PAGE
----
Cache is used by web browsers to increase the speed of website loading. It is kept in a separate file, among other files of the web browser. It is a useful feature that allows you to save the traffic when you use metered connections, and make the websites open faster when you use a slow connection. Nonetheless, after several months of use, cache size may grow to hundreds of megabytes. Another unwanted consequence of caching is that some websites will not show you the updates, since the browser loaded the page from cache.
Each browser has its own way of cache cleaning, but in major this option hides in the Settings.
Turn on swap file
Disk space is used by operating systems not only as a storage device. While operating the programs, OS sometimes gets into the situation when the application asks for a bigger RAM amount than the system can currently offer without closing other programs. In such a situation, Windows, MacOS or Linux will offload the files of currently unused apps into a swap. Swap is a separate memory pool on your disk, created specifically for keeping the data of unused programs when another program needs more RAM.
Enabling the swap file may significantly increase the performance of the systems with relatively small amounts of RAM (<8 GB). If you use the programs that consume a lot of RAM - 10-15 GB, it is recommended to enable the swap file, too, even if you have the 20+GB of RAM.
Keep your disk drive clean
By default, Windows has the dynamically allocated swap file enabled. As I have described in a previous paragraph, swap files can make your system much faster. Dynamic swap files have a single disadvantage – in case when your disk is full, swap has no place to expand. Hence, you may hope that your system will offload the unused apps, but oops – there is no free space for that action. Leaving the amount of free space which is close to your RAM amount will be enough to avoid such situations.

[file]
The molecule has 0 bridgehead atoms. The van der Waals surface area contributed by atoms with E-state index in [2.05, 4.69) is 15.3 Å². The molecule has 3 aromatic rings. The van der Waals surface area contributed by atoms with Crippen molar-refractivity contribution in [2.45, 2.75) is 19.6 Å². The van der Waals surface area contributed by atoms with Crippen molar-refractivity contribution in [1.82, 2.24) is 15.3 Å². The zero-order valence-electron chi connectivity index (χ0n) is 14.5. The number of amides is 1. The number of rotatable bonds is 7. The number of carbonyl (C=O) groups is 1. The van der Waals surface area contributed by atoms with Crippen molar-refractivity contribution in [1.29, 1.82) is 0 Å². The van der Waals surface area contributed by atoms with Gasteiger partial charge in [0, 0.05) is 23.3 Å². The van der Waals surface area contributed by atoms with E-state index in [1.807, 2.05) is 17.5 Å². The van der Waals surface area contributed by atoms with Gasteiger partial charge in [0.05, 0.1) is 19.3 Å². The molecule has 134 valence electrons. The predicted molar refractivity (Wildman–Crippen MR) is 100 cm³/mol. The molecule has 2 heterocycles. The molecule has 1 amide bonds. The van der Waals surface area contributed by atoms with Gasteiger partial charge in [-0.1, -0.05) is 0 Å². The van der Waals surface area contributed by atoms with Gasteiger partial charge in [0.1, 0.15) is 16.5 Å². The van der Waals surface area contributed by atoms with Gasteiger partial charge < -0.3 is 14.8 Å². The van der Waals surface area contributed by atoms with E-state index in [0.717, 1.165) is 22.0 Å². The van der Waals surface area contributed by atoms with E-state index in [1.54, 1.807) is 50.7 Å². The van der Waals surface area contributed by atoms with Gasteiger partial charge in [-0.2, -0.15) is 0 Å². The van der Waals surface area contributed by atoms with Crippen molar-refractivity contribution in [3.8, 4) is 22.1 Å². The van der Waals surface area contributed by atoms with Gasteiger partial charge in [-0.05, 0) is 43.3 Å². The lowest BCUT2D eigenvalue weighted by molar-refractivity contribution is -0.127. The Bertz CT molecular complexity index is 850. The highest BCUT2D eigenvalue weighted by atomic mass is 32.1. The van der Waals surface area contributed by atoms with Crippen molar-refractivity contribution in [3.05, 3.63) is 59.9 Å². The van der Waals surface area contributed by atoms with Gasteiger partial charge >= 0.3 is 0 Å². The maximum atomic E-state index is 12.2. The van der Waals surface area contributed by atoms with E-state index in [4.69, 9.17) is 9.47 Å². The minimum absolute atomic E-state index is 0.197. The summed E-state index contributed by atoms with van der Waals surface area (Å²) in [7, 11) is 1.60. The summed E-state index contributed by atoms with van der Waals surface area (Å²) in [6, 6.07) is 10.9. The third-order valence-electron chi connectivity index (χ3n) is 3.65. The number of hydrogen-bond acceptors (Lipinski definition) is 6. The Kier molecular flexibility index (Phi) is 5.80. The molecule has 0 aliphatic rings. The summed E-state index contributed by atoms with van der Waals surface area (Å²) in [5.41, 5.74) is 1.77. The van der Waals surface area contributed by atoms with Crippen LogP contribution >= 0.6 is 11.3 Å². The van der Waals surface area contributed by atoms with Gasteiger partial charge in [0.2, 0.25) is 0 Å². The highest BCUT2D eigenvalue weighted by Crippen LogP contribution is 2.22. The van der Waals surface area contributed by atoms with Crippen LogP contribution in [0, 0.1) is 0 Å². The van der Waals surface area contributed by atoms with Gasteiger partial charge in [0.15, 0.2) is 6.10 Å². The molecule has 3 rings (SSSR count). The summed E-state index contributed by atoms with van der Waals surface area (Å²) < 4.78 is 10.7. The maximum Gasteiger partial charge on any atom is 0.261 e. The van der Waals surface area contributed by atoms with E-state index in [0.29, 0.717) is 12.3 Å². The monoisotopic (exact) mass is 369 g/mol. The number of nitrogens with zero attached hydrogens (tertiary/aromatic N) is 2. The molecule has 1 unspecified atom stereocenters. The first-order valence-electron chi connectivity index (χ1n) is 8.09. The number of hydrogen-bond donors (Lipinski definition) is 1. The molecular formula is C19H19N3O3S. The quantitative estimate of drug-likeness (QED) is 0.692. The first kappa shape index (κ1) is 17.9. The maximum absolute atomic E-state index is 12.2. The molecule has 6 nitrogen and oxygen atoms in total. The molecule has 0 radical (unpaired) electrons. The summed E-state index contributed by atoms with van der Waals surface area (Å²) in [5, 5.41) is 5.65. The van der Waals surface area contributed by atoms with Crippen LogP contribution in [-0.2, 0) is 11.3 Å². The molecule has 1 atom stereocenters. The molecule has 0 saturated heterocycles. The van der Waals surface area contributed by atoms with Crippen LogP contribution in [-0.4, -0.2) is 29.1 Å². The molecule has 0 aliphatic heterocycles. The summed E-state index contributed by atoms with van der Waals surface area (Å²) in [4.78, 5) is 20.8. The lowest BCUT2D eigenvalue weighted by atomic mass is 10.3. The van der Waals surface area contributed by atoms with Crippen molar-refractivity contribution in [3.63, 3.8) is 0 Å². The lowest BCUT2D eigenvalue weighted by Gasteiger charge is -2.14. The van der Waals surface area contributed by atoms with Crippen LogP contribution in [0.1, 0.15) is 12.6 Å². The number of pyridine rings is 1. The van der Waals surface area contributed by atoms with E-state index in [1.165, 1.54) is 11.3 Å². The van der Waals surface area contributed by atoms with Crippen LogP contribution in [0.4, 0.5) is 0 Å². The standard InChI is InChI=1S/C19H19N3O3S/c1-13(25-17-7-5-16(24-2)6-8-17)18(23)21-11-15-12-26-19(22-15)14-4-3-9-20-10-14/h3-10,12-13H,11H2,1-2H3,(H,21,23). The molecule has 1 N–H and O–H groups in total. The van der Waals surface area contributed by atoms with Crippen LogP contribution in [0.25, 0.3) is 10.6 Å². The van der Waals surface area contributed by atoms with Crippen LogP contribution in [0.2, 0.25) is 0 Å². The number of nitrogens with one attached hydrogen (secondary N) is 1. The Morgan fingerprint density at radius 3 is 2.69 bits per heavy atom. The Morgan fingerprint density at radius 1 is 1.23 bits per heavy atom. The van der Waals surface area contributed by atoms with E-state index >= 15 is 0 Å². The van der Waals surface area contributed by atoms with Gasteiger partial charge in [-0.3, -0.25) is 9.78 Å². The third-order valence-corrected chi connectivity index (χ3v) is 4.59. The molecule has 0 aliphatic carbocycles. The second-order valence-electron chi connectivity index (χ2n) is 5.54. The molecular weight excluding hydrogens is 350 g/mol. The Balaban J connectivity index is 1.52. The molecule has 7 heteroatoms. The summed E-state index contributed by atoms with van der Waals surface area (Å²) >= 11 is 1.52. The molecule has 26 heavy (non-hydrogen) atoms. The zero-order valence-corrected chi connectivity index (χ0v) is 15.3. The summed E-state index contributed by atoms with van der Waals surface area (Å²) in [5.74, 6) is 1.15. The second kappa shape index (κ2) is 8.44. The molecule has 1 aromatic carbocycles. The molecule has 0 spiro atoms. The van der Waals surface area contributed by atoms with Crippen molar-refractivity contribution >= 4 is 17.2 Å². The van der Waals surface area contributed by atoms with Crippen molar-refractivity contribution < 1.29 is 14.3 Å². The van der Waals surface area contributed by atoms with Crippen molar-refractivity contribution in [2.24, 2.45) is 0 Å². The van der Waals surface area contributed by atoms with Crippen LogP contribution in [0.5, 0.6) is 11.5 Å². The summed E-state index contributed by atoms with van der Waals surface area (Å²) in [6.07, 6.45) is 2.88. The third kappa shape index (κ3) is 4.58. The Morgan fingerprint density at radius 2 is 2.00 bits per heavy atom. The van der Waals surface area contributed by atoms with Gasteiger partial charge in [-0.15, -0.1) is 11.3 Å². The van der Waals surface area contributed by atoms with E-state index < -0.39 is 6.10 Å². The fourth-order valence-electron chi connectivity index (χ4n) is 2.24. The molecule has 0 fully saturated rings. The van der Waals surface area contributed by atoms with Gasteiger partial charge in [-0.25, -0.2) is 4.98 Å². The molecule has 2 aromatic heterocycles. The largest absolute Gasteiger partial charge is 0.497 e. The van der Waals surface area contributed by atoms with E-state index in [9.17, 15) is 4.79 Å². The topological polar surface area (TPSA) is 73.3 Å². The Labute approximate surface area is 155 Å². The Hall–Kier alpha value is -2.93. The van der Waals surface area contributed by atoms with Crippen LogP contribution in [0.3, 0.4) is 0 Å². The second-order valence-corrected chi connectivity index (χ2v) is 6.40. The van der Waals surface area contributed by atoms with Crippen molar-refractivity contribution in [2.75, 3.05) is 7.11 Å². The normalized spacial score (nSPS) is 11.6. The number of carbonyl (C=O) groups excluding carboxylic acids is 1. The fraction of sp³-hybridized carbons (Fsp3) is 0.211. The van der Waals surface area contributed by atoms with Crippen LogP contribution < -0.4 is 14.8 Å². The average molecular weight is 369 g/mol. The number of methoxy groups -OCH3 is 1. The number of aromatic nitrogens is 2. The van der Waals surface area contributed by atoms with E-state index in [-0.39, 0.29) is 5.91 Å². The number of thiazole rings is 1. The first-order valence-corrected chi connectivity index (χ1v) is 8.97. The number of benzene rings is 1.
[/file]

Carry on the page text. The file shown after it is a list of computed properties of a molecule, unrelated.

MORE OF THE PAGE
Another useful function that requires free space is hibernation. In this mode, your PC copies the data from RAM on your disk, and then suspends. In that mode, desktop or laptop does not consume electricity, but you will be able to operate with the programs exactly after the system starts, right from the place where you stopped.
Don’t forget to install OS patches and driver updates
The developers of each operating system are interested in having more users. They are doing their best to optimize the system, in order to avoid sudden lags, freezes or other problems which harm the user experience. Installing a fresh patch on your Windows may increase your performance significantly. You may feel the difference using the scaling: install the post-release Windows 10, use it, and then update it to the last Windows 10 version. You will surely be amazed with the speed-up.
Drivers can make the situation better for a certain element of your computer. Some drivers just add new functionality, but some of them fix critical problems or improve performance. Installing a new driver for your GPU, you may see a 15-30% increase in FPS in various games. 3D-modellers may suffer from bugs that can be fixed only by driver updates. New is likely the best!
Important note: don’t use the third-party driver installers for driver updating. 90% of these programs are potentially unwanted, and may carry severe hazard for your system.